WE may wonder how we can make ends meet these days.
We're just recovering from a pandemic and harsh lockdown restrictions with little real wage growth.
It couldn't get any worse, could it?
But, believe it or not, times were much tougher decades ago when the Australian economy bottomed out in the grim years of the so-call Great Depression, especially after the New York stock market crash of 1929.
Just ask parents or grandparents and listen to their tales of horror and privation: of scarce jobs, destitute men roaming the countryside in search of work and long queues at charity soup kitchens.
Today, we've thankfully learned the lessons of that epoch to prevent a total global catastrophe again. We've prevented the major social disaster of the years 1929-1932.
A timely reminder of that era has now appeared, with author Joan Beaumont's insightful new book Australia's Great Depression, covering the years 1919 to 1937.
As author Beaumont aptly puts it: "Some generations were born unlucky".
The book's sub-title, How a nation shattered by the Great War survived the worst economic crisis it has ever faced, says it all.
The worst? Well, read for yourself. It was a time of incredible hardship and tragedy.
Think, for example, when in recent times have we seen Hunter homeless so desperate that shanty towns sprang up at prominent places such as Horseshoe Beach opposite Nobbys?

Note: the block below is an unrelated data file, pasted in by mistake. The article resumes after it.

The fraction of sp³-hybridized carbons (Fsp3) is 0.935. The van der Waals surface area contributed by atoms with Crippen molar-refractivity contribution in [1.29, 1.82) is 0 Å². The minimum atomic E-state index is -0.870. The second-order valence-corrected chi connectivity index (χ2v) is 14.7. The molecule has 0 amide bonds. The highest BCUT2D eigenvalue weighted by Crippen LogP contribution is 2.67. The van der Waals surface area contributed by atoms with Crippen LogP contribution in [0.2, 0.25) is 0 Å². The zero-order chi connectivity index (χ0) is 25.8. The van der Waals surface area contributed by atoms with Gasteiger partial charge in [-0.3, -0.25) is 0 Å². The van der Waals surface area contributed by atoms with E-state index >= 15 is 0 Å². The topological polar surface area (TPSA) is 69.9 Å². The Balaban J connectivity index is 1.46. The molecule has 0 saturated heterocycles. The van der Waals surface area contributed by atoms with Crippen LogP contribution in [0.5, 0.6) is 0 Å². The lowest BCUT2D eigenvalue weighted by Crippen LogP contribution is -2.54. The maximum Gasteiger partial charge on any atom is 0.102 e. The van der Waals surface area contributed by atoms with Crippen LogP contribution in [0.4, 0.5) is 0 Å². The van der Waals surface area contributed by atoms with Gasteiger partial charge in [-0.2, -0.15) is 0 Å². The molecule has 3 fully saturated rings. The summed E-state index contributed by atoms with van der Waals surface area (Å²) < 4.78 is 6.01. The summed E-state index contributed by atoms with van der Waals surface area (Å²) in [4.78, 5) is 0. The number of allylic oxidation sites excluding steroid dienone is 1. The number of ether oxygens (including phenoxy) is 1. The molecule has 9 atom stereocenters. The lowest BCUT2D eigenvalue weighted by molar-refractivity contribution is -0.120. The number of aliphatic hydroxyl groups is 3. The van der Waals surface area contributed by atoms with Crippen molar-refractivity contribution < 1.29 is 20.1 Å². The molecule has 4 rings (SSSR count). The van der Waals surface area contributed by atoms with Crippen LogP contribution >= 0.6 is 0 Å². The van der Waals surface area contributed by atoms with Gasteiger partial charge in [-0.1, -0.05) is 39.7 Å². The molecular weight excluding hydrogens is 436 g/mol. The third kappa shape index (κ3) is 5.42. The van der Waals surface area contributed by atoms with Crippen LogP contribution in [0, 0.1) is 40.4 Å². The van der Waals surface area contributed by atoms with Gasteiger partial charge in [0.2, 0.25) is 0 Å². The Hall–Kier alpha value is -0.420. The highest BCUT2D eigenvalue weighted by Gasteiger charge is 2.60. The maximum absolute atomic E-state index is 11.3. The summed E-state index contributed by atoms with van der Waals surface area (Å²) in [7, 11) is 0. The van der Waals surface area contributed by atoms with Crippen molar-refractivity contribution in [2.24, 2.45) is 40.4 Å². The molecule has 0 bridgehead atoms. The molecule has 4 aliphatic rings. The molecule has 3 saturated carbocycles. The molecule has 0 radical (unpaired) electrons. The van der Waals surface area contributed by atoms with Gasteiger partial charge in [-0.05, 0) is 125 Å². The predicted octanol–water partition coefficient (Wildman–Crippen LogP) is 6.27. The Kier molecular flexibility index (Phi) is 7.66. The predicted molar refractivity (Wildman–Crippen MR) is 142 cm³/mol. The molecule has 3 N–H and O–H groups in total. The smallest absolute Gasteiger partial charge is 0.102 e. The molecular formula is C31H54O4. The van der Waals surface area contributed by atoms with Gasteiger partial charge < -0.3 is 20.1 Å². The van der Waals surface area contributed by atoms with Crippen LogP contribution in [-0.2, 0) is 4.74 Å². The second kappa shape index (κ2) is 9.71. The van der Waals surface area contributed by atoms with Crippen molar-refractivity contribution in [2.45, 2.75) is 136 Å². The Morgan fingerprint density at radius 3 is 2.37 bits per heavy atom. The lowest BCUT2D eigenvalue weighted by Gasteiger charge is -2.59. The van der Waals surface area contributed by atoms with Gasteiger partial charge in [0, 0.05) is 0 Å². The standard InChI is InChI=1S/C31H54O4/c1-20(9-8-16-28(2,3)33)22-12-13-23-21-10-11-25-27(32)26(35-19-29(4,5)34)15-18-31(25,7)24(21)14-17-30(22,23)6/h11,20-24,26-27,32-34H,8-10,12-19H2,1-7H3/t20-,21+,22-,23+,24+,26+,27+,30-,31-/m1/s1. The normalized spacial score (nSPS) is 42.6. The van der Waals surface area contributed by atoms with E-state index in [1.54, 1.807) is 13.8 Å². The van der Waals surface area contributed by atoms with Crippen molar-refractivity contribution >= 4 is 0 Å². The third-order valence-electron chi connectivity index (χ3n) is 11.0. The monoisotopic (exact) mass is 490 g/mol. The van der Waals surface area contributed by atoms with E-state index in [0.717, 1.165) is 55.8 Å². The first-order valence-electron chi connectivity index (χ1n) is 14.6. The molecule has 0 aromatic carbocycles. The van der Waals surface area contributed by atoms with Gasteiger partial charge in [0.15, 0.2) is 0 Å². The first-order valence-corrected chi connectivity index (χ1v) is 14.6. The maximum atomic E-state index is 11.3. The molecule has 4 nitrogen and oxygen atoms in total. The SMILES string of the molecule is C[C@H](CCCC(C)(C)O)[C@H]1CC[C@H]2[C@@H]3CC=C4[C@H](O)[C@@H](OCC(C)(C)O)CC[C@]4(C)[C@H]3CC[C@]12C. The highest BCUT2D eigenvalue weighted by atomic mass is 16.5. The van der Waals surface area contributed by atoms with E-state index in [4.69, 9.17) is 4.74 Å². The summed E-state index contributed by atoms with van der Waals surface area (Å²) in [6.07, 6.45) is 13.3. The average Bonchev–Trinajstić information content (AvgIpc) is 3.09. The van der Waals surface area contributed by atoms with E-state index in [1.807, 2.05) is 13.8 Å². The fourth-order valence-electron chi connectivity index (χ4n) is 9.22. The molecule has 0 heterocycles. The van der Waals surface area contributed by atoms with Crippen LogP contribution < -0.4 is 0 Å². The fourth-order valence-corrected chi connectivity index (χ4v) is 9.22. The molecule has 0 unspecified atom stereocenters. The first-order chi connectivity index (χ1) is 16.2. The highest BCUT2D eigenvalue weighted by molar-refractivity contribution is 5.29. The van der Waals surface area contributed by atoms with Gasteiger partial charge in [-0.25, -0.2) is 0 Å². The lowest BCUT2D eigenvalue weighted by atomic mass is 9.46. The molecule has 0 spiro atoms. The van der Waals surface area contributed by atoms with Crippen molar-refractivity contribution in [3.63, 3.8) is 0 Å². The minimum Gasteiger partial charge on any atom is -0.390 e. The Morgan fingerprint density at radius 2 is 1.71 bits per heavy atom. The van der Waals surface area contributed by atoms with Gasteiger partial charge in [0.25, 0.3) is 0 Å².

Similar settlements were also at Newcastle Abattoir, 'Hollywood' above today's Jesmond roundabout, in abandoned Waratah tramcars and at 'Texas' in Carrington.
In Sydney, some unfortunates lived in ocean cliff caves or slept rough at the Domain. In Newcastle and elsewhere, shacks and furniture were cobbled together from scraps of timber, corn bags, canvas, bricks, kerosene tins and sheet iron.
At Platts Channel, in Mayfield, houses were built on stilts with the high tide lapping under them. The toilet was a hole in the floor; the waste dropped into the Hunter River.
The only "advantage" for residents living in humpies was being spared any immediate threat of eviction.
Sadly, the Depression came far too early in Newcastle. As early as 1921 to 1923, thousands of families in Newcastle came "close to starvation", Beaumont writes.